My suggestion would be to allow the user to choose content modifiers himself, through the Preferences interface (Web would be a good category for it, IMO). This could be a group of checkboxes, or a drop-down list, or a group of radio buttons. Another option is discussed in bug #303192. 

Also, I'm still not sure about how Fx could handle accesskeys that require Shift pressed. Maybe, it could simply ignore those, I don't know.

I think it's a kind of a flaw in HTML specification itself, or maybe just a wrong assumption between users. Anyways, I see enough logic behind "accesskeys should be toggled similarly everywhere", so, it makes "Alt" the logical  choice (and renders bug #340902 quite useless). But I also see why this isn't considered a good choice. And as for comment #7, I'd vote for Chrome winning. Again, this could be a preference, or resolved similarly to bug #129268.

Another idea could be to get rid of all Alt+* accesskeys from Chrome, except maybe Alt+F, but I think it's too radical. Especially, taking into account that not so many sites make use of accesskeys, and even a smaller fraction of them uses keys that result in collision with Chrome...

Anyway, I believe this problem with accesskeys should be considered again for Fx3. Maybe, we could come up with a better solution, that wouldn't conflict neither with Chrome, nor with the underlaying OS.
Comment 81 Rimas Kudelis 2007-02-20 09:54:17 PST
Another idea: how about using "Win" as a platform-specific accesskey on Linux and other UNIXes? How many distros use this key by default?
Comment 82 Aaron Digulla 2007-07-31 00:04:21 PDT
How about this: On Windows, if a web page defines access keys, Alt-X will invoke them (just like in IE). Add a small toggle to the status bar where you can switch this behavior.

Also I noticed that access keys don't work for combo boxes. Should I open a new bug for this or is that the same issue?
Comment 83 Jesse Ruderman 2007-07-31 01:26:06 PDT
> Also I noticed that access keys don't work for combo boxes.

I'm guessing you mean <select> widgets (dropdowns on windows, popups on Mac).  The Web doesn't have combo boxes.

> Should I open a new bug for this or is that the same issue?

Sounds like a separate issue, since this bug is about a specific change to the modifiers required.  So please file a new bug (with a simple HTML testcase demonstrating the bug).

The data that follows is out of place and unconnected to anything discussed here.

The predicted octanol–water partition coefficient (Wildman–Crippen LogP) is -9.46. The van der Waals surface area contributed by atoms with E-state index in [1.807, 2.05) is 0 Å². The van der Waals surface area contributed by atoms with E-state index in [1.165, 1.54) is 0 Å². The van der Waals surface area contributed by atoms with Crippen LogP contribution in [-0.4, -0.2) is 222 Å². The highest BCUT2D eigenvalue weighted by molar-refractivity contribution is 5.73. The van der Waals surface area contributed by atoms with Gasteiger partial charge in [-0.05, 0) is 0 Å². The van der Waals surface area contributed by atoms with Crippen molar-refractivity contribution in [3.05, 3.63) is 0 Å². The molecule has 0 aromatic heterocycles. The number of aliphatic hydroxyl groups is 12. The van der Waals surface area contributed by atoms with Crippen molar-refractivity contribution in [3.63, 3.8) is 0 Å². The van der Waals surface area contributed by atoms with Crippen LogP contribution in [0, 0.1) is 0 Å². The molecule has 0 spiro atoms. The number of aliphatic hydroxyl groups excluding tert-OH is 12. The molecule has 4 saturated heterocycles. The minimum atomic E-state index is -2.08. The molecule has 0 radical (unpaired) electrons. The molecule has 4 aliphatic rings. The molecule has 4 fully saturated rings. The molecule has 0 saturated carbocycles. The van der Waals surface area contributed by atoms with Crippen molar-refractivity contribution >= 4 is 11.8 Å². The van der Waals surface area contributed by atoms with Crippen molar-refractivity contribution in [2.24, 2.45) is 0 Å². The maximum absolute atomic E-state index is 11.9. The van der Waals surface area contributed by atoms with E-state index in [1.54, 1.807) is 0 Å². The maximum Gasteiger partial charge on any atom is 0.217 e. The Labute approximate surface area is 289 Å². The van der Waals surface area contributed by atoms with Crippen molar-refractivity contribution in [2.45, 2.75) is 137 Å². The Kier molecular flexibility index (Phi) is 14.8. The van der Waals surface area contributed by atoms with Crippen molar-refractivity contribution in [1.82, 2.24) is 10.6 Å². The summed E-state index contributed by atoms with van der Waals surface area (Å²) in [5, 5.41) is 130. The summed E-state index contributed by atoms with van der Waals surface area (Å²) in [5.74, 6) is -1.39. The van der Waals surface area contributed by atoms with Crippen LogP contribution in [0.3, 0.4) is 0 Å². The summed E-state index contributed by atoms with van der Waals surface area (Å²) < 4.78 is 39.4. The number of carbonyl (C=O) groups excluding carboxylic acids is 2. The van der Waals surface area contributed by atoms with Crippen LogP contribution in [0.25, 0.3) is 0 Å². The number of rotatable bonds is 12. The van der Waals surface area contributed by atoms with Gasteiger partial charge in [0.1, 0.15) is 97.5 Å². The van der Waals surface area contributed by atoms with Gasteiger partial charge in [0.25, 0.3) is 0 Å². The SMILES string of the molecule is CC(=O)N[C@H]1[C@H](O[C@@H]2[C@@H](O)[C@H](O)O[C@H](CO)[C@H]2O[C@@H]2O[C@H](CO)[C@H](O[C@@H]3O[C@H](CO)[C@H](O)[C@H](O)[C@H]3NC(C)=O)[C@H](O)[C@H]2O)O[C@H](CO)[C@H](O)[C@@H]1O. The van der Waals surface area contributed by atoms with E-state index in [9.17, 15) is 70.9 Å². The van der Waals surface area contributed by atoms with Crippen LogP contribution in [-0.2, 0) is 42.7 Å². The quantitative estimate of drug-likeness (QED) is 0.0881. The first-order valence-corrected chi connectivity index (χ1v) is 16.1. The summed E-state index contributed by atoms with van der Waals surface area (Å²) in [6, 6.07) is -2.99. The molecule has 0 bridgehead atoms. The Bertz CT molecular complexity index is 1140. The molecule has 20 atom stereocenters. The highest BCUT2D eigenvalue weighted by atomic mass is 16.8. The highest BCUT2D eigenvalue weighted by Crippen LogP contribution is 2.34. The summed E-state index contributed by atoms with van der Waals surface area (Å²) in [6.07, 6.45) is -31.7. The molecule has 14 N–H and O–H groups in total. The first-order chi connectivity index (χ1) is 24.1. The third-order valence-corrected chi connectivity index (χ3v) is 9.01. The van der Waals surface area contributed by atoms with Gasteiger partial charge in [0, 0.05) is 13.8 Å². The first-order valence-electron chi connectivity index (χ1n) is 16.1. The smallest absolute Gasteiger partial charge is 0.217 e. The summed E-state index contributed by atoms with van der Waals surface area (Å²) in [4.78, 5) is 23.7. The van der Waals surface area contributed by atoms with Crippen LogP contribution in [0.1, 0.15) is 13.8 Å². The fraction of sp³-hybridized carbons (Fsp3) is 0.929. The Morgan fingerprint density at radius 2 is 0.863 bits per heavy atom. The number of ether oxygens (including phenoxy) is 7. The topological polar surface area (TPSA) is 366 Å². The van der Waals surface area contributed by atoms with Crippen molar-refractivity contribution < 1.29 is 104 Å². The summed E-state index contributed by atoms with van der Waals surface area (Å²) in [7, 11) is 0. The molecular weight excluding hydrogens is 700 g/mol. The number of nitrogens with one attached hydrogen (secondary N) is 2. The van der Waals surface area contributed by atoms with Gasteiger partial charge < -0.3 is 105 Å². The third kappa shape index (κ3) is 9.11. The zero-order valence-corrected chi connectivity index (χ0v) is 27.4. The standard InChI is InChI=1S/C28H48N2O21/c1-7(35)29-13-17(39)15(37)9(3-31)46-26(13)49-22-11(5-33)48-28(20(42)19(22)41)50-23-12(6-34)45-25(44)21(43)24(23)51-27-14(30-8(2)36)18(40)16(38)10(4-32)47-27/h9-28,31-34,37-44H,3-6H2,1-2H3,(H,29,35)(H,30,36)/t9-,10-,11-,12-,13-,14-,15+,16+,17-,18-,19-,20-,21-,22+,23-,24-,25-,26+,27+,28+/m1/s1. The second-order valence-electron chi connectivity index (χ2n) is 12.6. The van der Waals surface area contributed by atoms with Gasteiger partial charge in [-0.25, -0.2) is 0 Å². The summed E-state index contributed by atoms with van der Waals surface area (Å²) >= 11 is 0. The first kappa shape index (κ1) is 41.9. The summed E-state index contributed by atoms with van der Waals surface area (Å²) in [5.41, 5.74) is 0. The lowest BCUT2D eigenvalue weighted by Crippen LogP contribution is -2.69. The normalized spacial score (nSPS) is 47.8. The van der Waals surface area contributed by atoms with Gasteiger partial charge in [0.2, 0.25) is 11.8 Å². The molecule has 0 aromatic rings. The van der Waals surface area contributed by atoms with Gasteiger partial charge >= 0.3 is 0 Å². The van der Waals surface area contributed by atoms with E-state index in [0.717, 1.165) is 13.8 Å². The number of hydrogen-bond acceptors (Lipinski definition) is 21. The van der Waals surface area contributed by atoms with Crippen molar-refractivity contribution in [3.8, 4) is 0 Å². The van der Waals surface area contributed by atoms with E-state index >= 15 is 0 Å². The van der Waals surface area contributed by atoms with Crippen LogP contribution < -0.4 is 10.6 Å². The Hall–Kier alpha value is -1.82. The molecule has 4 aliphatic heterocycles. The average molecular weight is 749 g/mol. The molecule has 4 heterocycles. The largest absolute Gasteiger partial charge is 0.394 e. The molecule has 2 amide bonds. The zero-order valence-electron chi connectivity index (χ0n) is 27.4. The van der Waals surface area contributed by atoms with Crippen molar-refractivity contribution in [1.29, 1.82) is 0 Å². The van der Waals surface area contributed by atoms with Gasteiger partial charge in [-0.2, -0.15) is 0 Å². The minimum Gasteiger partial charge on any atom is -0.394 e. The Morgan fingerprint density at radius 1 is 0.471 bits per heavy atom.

Comment 84 Aaron Digulla 2007-07-31 04:05:22 PDT
> > Also I noticed that access keys don't work for combo boxes.
> I'm guessing you mean <select> widgets (dropdowns on windows, popups on Mac). 
> The Web doesn't have combo boxes.

My bad. While trying to build a test case, I noticed that GWT doesn't generate the accesskey attribute for SELECT widgets on Firefox. On IE, it does. I'll open a bug against GWT.
Comment 85 Majken Connor [:Kensie] 2007-07-31 21:18:59 PDT
(In reply to comment #82)
> How about this: On Windows, if a web page defines access keys, Alt-X will
> invoke them (just like in IE). Add a small toggle to the status bar where you
> can switch this behavior.

This is a no go. This behavior has been changed so that websites don't hijack access keys for keyboard only/accessibility users. The toggle would have to be keyboard accessible.

Comment 86 thbley 2007-07-31 21:33:52 PDT
Hi,

instead of writing a fix, you're doing senseless discussions over almost a year now ... could you please close the ticket ? I'm still getting every comment per mail although my email is removed from the cc list.

Thanks,
Thomas
Comment 87 Simon Bünzli 2007-08-04 20:00:29 PDT
(In reply to comment #86)
> I'm still getting every comment per mail although my email is removed from the cc list.

As the bug's reporter, you get a special treatment here. ;-) (See the Email section in Bugzilla's preferences for why that's the case.)

OTOH since you're the reporter, your request shall be granted: WONTFIX.
Anybody not agreeing with this, feel free to try your luck in a new bug...
Comment 88 Armin Fuerst 2007-08-05 03:09:17 PDT
Whoever might be interested: I created a new Bug 390989 based on comment #11 here:  The content accesskey should be easily configurable so everyone can simply decide whether webpages might break UI.
Comment 89 Simon Bünzli 2008-03-24 12:33:57 PDT
*** Bug 424782 has been marked as a duplicate of this bug. ***